Salisbury Seeks Federal Gang Grant

SALISBURY — Salisbury officials last week successfully submitted a grant application for $750,000 from the federal Office of Juvenile Justice and Delinquency Prevention to assist with the city’s Gang Reduction Initiative.

Mayor James Ireton, Jr. last week announced the submittal of a three-year, $750,000 grant from the OJJDP for gang-related initiatives. Like Salisbury Safe Streets, the Gang Reduction Initiative is a multi-agency collaboration involving the Salisbury Police Department, the Wicomico County Sheriff’s Office, the State’s Attorney’s Office, the Maryland State Police, the Maryland Department of Juvenile Services and the Wicomico County Board of Education.

According to Ireton, the grant funds will help fund the Gang Reduction Initiative’s Youth Link Gang Prevention Program and its “Connections” program, which includes before and after school programs, targeted law enforcement and police overtime.

“Chief Barbara Duncan and Colonel Ivan Barkley are building on the successes of the Safe Streets Initiative with this OJJDP grant that focuses on keeping young people from entering gangs,” he said. “Our partnerships are rock-solid and making a difference in the community.”

Duncan also praised the grant application and its potential for raising the bar for Salisbury’s anti-gang programs.

“This grant offers the city of Salisbury the much needed financial backing to move the community forward as partners with law enforcement in the fight against juvenile crime and gang activity,” she said. “Pairing the traditional law enforcement mechanism with proven community outreach is a solid way to bring about sustainable change.”

Preliminary Demolition Getting Underway

SALISBURY — Maryland Department of the Environment (MDE) officials were in Salisbury twice in the last week to begin testing and site work for the demolition on the old “Linens of the Week” building on Anne Street scheduled for demolition and environmental remediation.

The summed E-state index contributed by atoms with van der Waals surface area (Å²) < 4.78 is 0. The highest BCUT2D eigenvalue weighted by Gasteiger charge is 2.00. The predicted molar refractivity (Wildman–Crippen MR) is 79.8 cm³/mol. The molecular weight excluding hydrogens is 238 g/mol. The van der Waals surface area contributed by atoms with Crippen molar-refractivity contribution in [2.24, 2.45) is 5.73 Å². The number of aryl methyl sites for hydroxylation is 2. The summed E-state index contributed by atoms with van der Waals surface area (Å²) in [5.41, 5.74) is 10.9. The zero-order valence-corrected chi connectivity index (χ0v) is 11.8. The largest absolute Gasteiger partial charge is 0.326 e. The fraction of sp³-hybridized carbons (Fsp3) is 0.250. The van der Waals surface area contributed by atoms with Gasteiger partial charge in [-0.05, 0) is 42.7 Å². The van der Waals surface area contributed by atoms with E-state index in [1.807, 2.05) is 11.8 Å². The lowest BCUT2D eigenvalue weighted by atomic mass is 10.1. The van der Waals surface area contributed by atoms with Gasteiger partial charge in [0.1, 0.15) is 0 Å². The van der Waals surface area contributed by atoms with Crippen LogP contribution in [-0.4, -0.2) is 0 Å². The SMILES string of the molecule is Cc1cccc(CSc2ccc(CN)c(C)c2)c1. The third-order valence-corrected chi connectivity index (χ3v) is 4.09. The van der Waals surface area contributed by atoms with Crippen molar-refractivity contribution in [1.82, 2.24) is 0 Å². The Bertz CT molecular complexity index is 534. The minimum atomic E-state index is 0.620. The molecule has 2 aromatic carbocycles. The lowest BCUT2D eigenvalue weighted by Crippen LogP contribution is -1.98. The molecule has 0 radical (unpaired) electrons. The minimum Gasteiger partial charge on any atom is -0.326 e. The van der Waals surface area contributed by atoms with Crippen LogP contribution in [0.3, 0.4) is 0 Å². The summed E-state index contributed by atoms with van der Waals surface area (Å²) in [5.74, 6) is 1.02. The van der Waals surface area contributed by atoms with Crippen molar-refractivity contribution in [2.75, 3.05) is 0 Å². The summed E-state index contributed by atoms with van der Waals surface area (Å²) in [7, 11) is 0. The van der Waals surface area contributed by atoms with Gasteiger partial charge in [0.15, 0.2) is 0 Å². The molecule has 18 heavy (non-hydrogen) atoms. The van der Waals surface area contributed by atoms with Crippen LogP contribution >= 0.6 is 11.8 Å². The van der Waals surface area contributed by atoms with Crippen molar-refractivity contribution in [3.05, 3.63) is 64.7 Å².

MDE officials were on the site last Friday, March 18, to first coordinate with Miss Utility to mark the areas where they will dig. They returned on Tuesday, March 22, to retrieve soil samples from different areas on the property. Salisbury Mayor James Ireton, Jr. said the MDE site work was being done in advance of a future demolition of the building.

“The city and MDE are working swiftly to put in place the necessary elements to prepare for the demolition of the building,” he said. “I constantly have to remind myself that each of these steps must be taken in order to get to the goal of home ownership on Anne Street.”

Ireton thanked MDE for expediting the remediation process in order to move closer to the demolition of the old plant.

“I welcome the lightning speed which MDE has afforded the city to come to Salisbury to complete their research,” he said. “Residents in the Church Street area deserve better than what they are looking at on Anne Street and I assure them change is coming.”

Perdue Makes Bay Clean-Up Grant

SALISBURY — Perdue, through the Arthur W. Perdue Foundation, has presented a $20,000 grant to the Alliance for the Chesapeake Bay to support the agency’s Project Clean Stream initiative.

The grant makes Perdue the lead corporate sponsor for the annual Chesapeake Bay watershed stream and shoreline clean-up effort. The grant will help fund Project Clean Stream administrative costs and enable the Alliance to further expand the volunteer effort across bay watershed areas including much of the Eastern Shore as well as other states in the region. Project Clean Stream will be held on Saturday, April 2.

“For years, the Alliance has led the way in engaging people and groups to find creative ways to restore and preserve the Chesapeake Bay watershed,” said Arthur W. Perdue Foundation executive director Bill Hetherington. “We are proud to lend our support through this grant to Project Clean Stream.”

Mikulski Hosts Shore Educators

BERLIN — U.S. Senator Barbara Mikulski (D-Md.) this week hosted a roundtable discussion with teachers, principals and school superintendents representing the nine counties of the Eastern Shore including Worcester and Wicomico focusing on the needs of rural educators and students.

As chairwoman of the Senate Health, Education, Labor, and Pensions’ (HELP) Subcommittee on Children and Families, Mikulski is convening a series of roundtable discussions around the state as Congress prepares to reauthorize the Elementary and Secondary Education Act (ESEA). 

“I always say, ‘The best ideas come from the people,’” Mikulski said this week. “Washington doesn’t have all the answers when it comes to improving our schools. That’s why I came to hear what the teachers, principals and administrators of Maryland’s rural Eastern Shore think about the Elementary and Secondary Education Act. I want to take their ideas back to Washington with me as Congress works to reauthorize this federal law. I will continue to stand up and fight for the needs of children in our rural school districts.”